4 Exotic Crops You Can Grow in the United States Thanks to Climate Change
Climate change remains a fixture in the news cycle. Scientists warn of dire consequences if we can’t stem greenhouse gas emissions. No matter what efforts to contain carbon off-gassing amount to, at the very least we’ll have to adapt to a world where warmer temperatures and volatile weather reigns.
For farmers, this has meant redrawing the map of where crops are grown. This has proved a real challenge for farmers growing cash crops like beans and barley, which used to flourish in climates that were temperate but are getting warmer.
But it’s also raised some intriguing new possibilities, including crops once regarded as too tropical to grow in the United States.
Following are four crops being introduced to America in the age of climate change.
- Kiwi Fruit:
In parts of east Texas, traditional staples like pears and peaches are struggling in warmer weather. So, researchers from Texas A&M and Clemson helped introduce golden kiwi cultivars, which thrive in the heat and acidic soil of the region.
It’s a potentially lucrative crop, but climate change poses some challenges, too. The kiwi is sensitive to the cold snaps which sometimes hit the region. These frosts are becoming more unpredictable and extreme as part of this environmental transition, threatening this exotic crop.
Hummus is having a moment these days, driving demand for the humble chickpea.
Farmers have been more than willing to oblige this demand, because growing chickpeas is much less resource-intensive than traditional crops. It also tends to replenish the soil and protect against disease and pests.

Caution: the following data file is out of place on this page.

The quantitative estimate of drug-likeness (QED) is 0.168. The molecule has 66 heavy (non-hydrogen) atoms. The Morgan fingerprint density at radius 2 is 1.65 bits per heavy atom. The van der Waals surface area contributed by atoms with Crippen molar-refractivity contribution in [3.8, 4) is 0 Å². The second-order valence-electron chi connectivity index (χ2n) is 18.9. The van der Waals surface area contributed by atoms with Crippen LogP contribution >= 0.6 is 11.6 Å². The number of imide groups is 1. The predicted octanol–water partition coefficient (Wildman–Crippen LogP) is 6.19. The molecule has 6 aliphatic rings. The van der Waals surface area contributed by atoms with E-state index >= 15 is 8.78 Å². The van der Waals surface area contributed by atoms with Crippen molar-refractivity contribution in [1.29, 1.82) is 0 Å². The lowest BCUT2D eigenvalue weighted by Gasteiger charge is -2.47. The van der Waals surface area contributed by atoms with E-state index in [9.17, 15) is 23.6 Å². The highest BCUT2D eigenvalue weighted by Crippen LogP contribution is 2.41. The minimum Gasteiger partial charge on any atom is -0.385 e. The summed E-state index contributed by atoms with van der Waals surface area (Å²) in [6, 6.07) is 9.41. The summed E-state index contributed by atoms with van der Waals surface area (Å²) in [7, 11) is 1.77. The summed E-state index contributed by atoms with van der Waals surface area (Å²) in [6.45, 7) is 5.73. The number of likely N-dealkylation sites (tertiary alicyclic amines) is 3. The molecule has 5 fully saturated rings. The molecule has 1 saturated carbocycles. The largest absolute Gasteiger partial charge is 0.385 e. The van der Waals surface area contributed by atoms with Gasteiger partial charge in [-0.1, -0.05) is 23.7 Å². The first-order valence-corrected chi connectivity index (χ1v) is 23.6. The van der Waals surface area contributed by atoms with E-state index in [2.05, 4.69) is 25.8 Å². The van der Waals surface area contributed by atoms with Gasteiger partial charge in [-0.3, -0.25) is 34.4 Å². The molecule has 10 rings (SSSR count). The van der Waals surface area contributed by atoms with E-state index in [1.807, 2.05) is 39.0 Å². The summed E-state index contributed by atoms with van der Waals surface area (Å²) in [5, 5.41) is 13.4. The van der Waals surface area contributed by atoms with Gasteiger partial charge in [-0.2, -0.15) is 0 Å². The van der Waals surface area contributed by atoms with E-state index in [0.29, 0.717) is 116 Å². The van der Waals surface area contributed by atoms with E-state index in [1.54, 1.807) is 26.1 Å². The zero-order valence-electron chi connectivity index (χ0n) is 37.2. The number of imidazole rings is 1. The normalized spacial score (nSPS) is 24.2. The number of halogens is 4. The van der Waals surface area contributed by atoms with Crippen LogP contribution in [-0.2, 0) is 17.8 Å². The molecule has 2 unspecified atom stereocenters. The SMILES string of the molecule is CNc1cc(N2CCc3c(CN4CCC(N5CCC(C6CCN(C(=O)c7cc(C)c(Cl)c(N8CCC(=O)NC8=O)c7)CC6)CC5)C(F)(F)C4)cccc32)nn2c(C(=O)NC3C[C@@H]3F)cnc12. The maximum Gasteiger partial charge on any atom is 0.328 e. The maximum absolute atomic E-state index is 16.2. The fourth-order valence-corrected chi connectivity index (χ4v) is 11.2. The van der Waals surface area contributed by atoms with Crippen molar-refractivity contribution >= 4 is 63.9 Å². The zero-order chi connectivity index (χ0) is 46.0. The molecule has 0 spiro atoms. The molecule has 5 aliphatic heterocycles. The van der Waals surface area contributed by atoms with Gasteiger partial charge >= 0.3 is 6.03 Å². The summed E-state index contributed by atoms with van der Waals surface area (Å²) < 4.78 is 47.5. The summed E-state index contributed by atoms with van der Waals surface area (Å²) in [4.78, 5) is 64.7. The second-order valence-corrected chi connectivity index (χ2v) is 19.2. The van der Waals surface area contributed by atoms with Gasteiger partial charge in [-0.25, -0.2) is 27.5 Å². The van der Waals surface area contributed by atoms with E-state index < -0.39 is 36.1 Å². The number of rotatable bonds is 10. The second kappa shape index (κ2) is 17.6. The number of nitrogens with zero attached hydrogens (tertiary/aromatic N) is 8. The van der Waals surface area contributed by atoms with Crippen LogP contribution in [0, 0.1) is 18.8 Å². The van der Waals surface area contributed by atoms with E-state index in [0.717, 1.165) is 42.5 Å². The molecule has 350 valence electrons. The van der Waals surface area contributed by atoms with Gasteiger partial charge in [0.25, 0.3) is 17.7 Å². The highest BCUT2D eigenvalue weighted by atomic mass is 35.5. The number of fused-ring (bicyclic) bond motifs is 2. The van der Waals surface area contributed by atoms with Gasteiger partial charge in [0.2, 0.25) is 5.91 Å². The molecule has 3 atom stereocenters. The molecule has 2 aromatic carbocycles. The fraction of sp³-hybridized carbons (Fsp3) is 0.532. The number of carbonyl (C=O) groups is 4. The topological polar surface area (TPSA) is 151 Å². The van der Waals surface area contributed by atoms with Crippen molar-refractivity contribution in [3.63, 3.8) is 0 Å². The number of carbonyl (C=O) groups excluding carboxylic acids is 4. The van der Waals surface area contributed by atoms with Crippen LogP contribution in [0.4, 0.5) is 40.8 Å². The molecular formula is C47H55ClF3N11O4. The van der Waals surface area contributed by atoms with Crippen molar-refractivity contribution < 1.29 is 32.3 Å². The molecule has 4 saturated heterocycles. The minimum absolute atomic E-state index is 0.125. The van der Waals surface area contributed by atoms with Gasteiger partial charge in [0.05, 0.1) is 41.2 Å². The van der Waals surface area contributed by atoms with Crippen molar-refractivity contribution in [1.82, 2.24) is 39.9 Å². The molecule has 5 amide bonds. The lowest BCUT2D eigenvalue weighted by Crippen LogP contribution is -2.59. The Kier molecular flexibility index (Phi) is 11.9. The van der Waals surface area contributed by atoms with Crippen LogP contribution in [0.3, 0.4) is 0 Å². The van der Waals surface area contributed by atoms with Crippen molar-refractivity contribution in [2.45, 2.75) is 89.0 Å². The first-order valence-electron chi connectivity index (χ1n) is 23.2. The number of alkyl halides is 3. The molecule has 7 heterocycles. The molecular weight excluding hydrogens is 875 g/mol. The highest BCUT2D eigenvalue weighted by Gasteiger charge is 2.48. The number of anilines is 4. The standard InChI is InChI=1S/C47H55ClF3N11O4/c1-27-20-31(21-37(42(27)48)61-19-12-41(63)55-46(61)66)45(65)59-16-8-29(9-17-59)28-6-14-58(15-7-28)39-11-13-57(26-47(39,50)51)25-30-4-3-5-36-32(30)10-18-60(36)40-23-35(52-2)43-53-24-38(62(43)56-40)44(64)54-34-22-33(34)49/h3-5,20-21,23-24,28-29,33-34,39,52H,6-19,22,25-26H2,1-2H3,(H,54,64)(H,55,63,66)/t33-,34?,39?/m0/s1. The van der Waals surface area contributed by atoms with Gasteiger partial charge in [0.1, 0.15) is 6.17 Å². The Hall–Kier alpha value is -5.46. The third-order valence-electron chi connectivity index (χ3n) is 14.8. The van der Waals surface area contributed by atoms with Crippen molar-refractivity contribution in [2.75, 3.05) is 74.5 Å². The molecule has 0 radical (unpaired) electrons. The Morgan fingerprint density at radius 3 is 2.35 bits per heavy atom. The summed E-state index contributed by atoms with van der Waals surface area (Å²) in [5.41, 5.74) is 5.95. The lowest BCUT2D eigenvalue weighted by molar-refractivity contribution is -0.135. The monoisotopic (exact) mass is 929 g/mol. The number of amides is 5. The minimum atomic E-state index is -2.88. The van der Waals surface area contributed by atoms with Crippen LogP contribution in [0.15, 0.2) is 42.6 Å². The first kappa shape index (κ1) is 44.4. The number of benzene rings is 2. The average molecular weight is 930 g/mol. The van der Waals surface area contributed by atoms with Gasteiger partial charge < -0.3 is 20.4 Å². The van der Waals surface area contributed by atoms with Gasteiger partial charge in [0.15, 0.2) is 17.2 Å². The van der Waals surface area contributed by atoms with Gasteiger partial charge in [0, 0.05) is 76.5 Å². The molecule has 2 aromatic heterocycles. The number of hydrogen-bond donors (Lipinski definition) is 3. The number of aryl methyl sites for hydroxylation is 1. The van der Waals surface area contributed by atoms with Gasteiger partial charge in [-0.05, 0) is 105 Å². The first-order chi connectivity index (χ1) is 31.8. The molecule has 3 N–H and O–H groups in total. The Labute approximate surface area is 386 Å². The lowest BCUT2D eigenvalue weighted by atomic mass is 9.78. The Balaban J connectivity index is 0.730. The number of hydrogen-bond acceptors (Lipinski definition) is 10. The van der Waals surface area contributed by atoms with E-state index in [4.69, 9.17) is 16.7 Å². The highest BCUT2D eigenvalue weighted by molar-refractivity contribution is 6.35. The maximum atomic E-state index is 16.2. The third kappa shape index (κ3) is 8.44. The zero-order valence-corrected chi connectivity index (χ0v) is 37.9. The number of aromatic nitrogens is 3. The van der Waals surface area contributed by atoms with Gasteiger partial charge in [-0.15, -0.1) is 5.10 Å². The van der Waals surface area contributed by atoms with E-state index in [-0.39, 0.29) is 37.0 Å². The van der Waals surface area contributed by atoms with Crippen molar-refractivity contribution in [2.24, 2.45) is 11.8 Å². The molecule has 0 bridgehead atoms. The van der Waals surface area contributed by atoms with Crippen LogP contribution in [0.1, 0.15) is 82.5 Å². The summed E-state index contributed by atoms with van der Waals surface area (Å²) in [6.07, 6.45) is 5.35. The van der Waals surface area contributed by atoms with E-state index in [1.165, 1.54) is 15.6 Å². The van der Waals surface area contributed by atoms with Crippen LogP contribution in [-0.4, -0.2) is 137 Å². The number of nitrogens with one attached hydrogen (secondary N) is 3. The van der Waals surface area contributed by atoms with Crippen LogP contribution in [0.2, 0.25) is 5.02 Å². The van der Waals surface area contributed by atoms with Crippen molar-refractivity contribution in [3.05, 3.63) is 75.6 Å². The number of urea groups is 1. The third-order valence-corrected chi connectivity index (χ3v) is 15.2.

All this means we’ll see more farmers adopting chickpeas as a new crop of choice. They’ll encounter obstacles in places like India and China, which have erected tariffs to protect domestic industries. Nonetheless, the future of this legume looks bright.
Ok, so watermelons might not qualify as exotic. But they’re definitely benefiting from warmer climates.
In the South, which produces most of the nation’s watermelons, harvesting comes earlier and earlier every year.
On the one hand, that’s good, because it makes the crop available to consumers for a longer period of time.
On the other hand, it poses challenges. It has different competition (from sources like Mexico, which produces a late winter crop that overlaps more with spring and summer harvests in the US now). And it’s getting harder to find pickers from places like Mexico, which is tending to its own harvest.
So, it will probably never scale, but there is a modest increase in growing the guanabana or soursop tree as it is sometimes called.
The guanabana is an oblong, green, spiky-looking green fruit with white flesh. It’s become a favorite of health-conscious smoothie aficionados, particularly since spurious rumors of the guanabana’s effectiveness in fighting cancer began circulating.
Those reports might have been false, but the guanabana is delicious and nutritious. And thanks to climate change, it’s becoming more widely grown.
Its biggest challenge seems to be generating demand. Will guanabana become the next viral superfood? Or will it stay a niche favorite of health food fanatics and consumers who hail from the Caribbean?
Only time will tell–much like it will with the effects of climate change.